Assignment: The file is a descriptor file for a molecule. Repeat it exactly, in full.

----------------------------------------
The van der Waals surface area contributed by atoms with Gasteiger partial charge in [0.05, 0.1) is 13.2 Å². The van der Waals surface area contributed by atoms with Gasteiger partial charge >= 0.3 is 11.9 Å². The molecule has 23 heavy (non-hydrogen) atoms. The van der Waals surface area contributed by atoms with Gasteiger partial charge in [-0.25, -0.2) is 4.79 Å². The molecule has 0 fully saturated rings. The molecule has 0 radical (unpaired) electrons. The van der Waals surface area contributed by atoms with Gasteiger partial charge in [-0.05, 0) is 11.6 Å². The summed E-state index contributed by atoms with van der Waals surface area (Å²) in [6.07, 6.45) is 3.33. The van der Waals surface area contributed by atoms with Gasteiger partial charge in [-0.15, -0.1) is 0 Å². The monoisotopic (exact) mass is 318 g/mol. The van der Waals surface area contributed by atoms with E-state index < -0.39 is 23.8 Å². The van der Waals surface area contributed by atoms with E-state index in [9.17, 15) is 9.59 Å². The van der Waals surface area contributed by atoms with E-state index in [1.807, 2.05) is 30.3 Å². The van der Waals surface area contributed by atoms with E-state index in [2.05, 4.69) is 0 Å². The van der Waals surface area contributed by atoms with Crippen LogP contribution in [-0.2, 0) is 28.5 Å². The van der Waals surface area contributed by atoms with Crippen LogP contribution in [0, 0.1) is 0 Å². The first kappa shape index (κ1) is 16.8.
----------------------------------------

The van der Waals surface area contributed by atoms with Gasteiger partial charge in [0.05, 0.1) is 13.2 Å². The van der Waals surface area contributed by atoms with Gasteiger partial charge >= 0.3 is 11.9 Å². The molecule has 23 heavy (non-hydrogen) atoms. The van der Waals surface area contributed by atoms with Gasteiger partial charge in [-0.25, -0.2) is 4.79 Å². The molecule has 0 fully saturated rings. The molecule has 0 radical (unpaired) electrons. The van der Waals surface area contributed by atoms with Gasteiger partial charge in [-0.05, 0) is 11.6 Å². The summed E-state index contributed by atoms with van der Waals surface area (Å²) in [6.07, 6.45) is 3.33. The van der Waals surface area contributed by atoms with Gasteiger partial charge in [-0.15, -0.1) is 0 Å². The monoisotopic (exact) mass is 318 g/mol. The van der Waals surface area contributed by atoms with E-state index < -0.39 is 23.8 Å². The van der Waals surface area contributed by atoms with E-state index in [9.17, 15) is 9.59 Å². The van der Waals surface area contributed by atoms with E-state index in [1.807, 2.05) is 30.3 Å². The van der Waals surface area contributed by atoms with E-state index in [2.05, 4.69) is 0 Å². The van der Waals surface area contributed by atoms with Crippen LogP contribution in [-0.2, 0) is 28.5 Å². The van der Waals surface area contributed by atoms with Crippen LogP contribution in [0, 0.1) is 0 Å². The first kappa shape index (κ1) is 16.8.